As I outlined in my previous column, the Cloud Computing marketplace is generally divided into three stratas Infrastructure-as-a-Service (IaaS), Platform-as-a-Service (PaaS) and Software-as-a-Service (SaaS). It can also be deployed in four primary ways: public, private, hybrid or community environments.
As if evaluating twenty-one -- yes, 21! -- combinations isnt tough enough (the number of stratas times deployment models), there are countless vendors hawking a wide array of products and services in each of these areas.
An endless stream of start-ups, backed by a revitalized venture community, is seeking to make their fortunes in the Cloud marketplace. And, nearly every established hardware and software vendor is rebranding their products to catch this technology wave.
For years, consulting firms, systems integrators (SIs) and value-added resellers (VARs) have played the role of trusted advisor to hold the hand of the customer and help them navigate through the treacherous waters of product selection, deployment and ongoing management. In most cases, these companies worked as channel partners for various hardware and software vendors to help them sell and support their products.
Some industry observers are now suggesting that a new generation of Cloud Brokers is emerging to assume the trusted advisor/channel role in the Cloud Computing environment.
What sets the new players apart from the previous generation is that they are more transaction-oriented because one of the fundamental value propositions of todays Cloud services is their on-demand capability. Therefore, organizations seeking to leverage Cloud solutions expect a quicker time-to-value at a lower cost than traditional products. This means the trusted advisor must be able to help their clients quickly select and assemble the right piece-parts with limited hand-holding and minimum administration. This doesnt leave much room for the fat profits of the past.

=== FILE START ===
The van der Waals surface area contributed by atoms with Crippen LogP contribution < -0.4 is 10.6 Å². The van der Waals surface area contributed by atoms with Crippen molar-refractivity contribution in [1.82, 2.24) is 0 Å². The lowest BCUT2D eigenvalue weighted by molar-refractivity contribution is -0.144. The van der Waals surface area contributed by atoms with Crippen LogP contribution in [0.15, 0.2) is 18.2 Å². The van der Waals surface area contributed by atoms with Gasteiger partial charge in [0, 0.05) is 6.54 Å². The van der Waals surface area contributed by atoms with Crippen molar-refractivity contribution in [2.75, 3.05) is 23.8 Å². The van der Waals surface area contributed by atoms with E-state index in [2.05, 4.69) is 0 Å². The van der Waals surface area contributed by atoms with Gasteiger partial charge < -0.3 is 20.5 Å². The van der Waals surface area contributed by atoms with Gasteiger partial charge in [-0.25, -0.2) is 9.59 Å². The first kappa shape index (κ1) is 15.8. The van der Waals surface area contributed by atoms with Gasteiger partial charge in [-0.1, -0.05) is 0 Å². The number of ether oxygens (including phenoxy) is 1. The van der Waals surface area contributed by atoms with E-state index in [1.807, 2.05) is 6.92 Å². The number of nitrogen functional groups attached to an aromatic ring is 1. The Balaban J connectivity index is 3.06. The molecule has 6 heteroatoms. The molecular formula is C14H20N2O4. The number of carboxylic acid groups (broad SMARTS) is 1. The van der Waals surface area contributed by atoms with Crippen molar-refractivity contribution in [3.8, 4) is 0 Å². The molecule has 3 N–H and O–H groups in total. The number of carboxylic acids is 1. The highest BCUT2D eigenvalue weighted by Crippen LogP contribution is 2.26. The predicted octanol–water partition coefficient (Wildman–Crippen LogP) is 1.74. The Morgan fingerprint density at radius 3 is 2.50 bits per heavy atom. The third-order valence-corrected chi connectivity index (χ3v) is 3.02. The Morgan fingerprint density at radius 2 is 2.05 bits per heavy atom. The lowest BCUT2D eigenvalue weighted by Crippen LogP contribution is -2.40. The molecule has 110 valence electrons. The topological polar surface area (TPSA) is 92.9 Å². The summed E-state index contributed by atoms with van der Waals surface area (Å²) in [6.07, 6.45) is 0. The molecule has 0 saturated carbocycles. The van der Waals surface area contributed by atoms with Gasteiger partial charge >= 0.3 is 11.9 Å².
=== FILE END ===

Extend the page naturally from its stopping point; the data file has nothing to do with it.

Some established consulting firms, SIs and VARs are trying to restructure their operations to meet these expectations. But, this isnt easy given the overhead costs of their legacy skills and business processes.
These challenges have opened the door for a new breed of Cloud-oriented consultancies who promise to deliver their services more quickly and economically, and online marketplaces which enable customers to acquire and integrate SaaS, PaaS and IaaS solutions on-demand.
While this new generation of advisors and aggregators can help you navigate the clouds, the economics of Cloud Computing will change the way in which you interact with them and the role they ultimately play in the Cloud selection, implementation and management lifecycle.
Kaplan is Managing Director of THINKstrategies (www.thinkstrategies.com), an independent consulting firm focused on the business implications of the on-demand services movement. He is also the founder of the Cloud Computing Showplace (www.cloudshowplace.com). He can be reached at firstname.lastname@example.org.
One of the ways around the issues of security and control that make some businesses wary of cloud computing is to build a private cloud -- one that remains within the corporate firewall and is wholly controlled internally. Private clouds also increase the agility of IT an organization's IT infrastructure and make it easier to roll out new technology projects. Download this eBook to get the facts behind the private cloud and learn how your organization can get started.